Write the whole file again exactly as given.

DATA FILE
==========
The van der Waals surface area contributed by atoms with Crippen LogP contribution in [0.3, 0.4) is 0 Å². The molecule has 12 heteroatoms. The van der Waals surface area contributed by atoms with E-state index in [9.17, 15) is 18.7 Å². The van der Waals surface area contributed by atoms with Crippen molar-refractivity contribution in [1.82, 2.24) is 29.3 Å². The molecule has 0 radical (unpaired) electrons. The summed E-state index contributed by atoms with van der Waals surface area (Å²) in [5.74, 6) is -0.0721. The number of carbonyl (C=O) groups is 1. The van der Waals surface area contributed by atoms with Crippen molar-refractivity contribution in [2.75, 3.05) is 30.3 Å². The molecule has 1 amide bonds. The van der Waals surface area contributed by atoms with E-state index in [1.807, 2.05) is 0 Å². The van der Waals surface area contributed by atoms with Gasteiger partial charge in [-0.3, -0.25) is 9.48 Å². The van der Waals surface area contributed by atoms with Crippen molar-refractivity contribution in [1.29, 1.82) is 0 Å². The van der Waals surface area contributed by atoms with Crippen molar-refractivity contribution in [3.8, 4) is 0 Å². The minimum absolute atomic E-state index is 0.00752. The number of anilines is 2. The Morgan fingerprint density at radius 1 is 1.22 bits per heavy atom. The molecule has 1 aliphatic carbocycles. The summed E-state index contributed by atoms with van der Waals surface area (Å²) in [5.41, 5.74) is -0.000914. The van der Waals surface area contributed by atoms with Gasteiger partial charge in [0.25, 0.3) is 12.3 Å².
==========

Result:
The van der Waals surface area contributed by atoms with Crippen LogP contribution in [0.3, 0.4) is 0 Å². The molecule has 12 heteroatoms. The van der Waals surface area contributed by atoms with E-state index in [9.17, 15) is 18.7 Å². The van der Waals surface area contributed by atoms with Crippen molar-refractivity contribution in [1.82, 2.24) is 29.3 Å². The molecule has 0 radical (unpaired) electrons. The summed E-state index contributed by atoms with van der Waals surface area (Å²) in [5.74, 6) is -0.0721. The number of carbonyl (C=O) groups is 1. The van der Waals surface area contributed by atoms with Crippen molar-refractivity contribution in [2.75, 3.05) is 30.3 Å². The molecule has 1 amide bonds. The van der Waals surface area contributed by atoms with E-state index in [1.807, 2.05) is 0 Å². The van der Waals surface area contributed by atoms with Gasteiger partial charge in [-0.3, -0.25) is 9.48 Å². The van der Waals surface area contributed by atoms with Crippen molar-refractivity contribution in [1.29, 1.82) is 0 Å². The van der Waals surface area contributed by atoms with Crippen molar-refractivity contribution in [3.8, 4) is 0 Å². The minimum absolute atomic E-state index is 0.00752. The number of anilines is 2. The Morgan fingerprint density at radius 1 is 1.22 bits per heavy atom. The molecule has 1 aliphatic carbocycles. The summed E-state index contributed by atoms with van der Waals surface area (Å²) in [5.41, 5.74) is -0.000914. The van der Waals surface area contributed by atoms with Gasteiger partial charge in [0.25, 0.3) is 12.3 Å².